In compliance with the requirement of section 3506(c)(2)(A) of the Paperwork Reduction Act of 1995 for opportunity for public comment on proposed data collection projects, the Centers for Disease Control and Prevention (CDC) will publish periodic summaries of proposed projects. To request more information on the proposed projects or to obtain a copy of the data collection plans and instruments, call the CDC Reports Clearance Officer on (404) 639-7090.
Comments are invited on: (a) Whether the proposed collection of information is necessary for the proper performance of the functions of the agency, including whether the information shall have practical utility; (b) the accuracy of the agency's estimate of the burden of the proposed collection of information; (c) ways to enhance the quality, utility, and clarity of the information to be collected; and (d) ways to minimize the burden of the collection of information on respondents, including through the use of automated collection techniques or other forms of information technology. Send comments to Anne O'Connor, CDC Assistant Reports Clearance Officer, 1600 Clifton Road, MS-D24, Atlanta, GA 30333. Written comments should be received within 60 days of this notice.
Process Evaluation of CDC's Youth Media Campaign—NEW—National Center For Chronic Disease Prevention and Health Promotion (NCCDPHP), Centers for Disease Control and Prevention (CDC)
In FY 2001, Congress established the Youth Media Campaign at the Centers for Disease Control and Prevention (CDC). Specifically, the House Appropriations Language said: The Committee believes that, if we are to have a positive impact on the future health of the American population, we must change the behaviors of our children and young adults by reaching them with important health messages. CDC, working in collaboration with the Health Resources and Services Administration (HRSA), the National Center for Child Health and Human Development (NICHD), and the Substance Abuse and Mental Health Services Administration (SAMHSA), is coordinating an effort to plan, implement, and evaluate a campaign designed to clearly communicate messages that will help kids develop habits that foster good health over a lifetime. The Campaign will be based on principles that have been shown to enhance success, including: designing messages based on research; testing messages with the intended audiences; involving young people in all aspects of Campaign planning and implementation; enlisting the involvement and support of parents and other influencers; tracking the Campaign's effectiveness and revising Campaign messages and strategies as needed.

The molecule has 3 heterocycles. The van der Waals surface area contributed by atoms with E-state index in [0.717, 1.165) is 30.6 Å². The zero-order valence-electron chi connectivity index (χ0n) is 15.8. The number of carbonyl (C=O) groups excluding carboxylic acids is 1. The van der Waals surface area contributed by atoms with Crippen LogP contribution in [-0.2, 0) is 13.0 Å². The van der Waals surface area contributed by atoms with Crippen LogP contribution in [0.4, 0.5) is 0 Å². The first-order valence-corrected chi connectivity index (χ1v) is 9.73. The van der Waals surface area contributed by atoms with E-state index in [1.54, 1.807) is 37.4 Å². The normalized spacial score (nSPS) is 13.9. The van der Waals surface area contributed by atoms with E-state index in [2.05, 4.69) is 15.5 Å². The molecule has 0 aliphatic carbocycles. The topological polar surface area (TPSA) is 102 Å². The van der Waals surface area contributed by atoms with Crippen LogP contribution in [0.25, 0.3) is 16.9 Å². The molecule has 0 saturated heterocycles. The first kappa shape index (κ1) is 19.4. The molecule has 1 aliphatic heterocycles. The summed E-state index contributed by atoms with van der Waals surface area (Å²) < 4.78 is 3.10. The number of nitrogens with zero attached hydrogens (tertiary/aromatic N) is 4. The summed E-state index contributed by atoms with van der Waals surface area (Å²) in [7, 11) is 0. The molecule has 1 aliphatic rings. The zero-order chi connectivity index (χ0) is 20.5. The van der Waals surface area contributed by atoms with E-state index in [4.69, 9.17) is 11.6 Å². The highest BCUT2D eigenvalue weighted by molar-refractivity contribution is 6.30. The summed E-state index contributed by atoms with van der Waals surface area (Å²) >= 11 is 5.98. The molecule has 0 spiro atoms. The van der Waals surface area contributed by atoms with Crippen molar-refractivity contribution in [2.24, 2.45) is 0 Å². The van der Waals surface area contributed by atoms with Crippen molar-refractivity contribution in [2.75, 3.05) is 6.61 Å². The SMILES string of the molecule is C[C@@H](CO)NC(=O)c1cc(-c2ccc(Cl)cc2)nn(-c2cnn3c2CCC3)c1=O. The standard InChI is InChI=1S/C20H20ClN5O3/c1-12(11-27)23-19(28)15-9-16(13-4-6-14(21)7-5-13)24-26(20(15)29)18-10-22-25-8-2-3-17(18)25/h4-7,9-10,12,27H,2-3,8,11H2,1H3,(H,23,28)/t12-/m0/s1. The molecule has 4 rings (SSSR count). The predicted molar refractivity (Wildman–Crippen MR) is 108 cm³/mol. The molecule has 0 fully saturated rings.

For the Campaign to be successful, close monitoring of the implementation of the Campaign through process evaluation is essential. Campaign planners are interested in understanding how well and under what conditions the Campaign was implemented and the size of the audience that was exposed to the messages. This understanding will facilitate any strategy changes that may be necessary to increase the Campaign's effectiveness and sustainability.
The Youth Media Campaign will conduct process evaluation with convenience samples during community events in up to 15 communities nationwide, as well as through the Campaign Web site and listservs. This process evaluation may include, but is not limited to, gathering information from tweens, parents, other teen and adult influencers, community stakeholders, and partners through: in-person and follow-up telephone interviews; intercept interviews; panels or reoccurring focus groups; internet online surveys; and bounce-back Web surveys with users of Web site. Additionally, the Youth Media Campaign process evaluation will examine the implementation of Campaign strategies through community partners. Partner process evaluation methods include, but are not limited to, partner reporting logs, a partner listserv reporting system, partner surveys, and partner interviews.
The purpose of the process research is to determine to what extent the Youth Media Campaign was implemented as planned, the challenges that occurred and how they were addressed, in order to refine campaign strategies. Additionally, the process research will examine to what extent partnerships were formed and the effectiveness of the partnership activities.
|Respondents||Number of respondents||Number of responses/ respondent||Average burden of response (in hours)||Total burden (in hours)|
|Tweens (ages 9-13)||20,000||1||15/60||5,000|
|Reoccurring tween panel(s)||30||4||2||240|
|Reoccurring parent panel(s)||30||4||2||240|
|Older teen influencers||4,000||1||15/60||1,000|
|Start Printed Page 7185|
|Reoccurring community stakeholder panel(s)||40||2||2||160|
Dated: February 8, 2002.
Acting Deputy Director for Policy, Planning and Evaluation, Centers for Disease Control and Prevention.
[FR Doc. 02-3730 Filed 2-14-02; 8:45 am]
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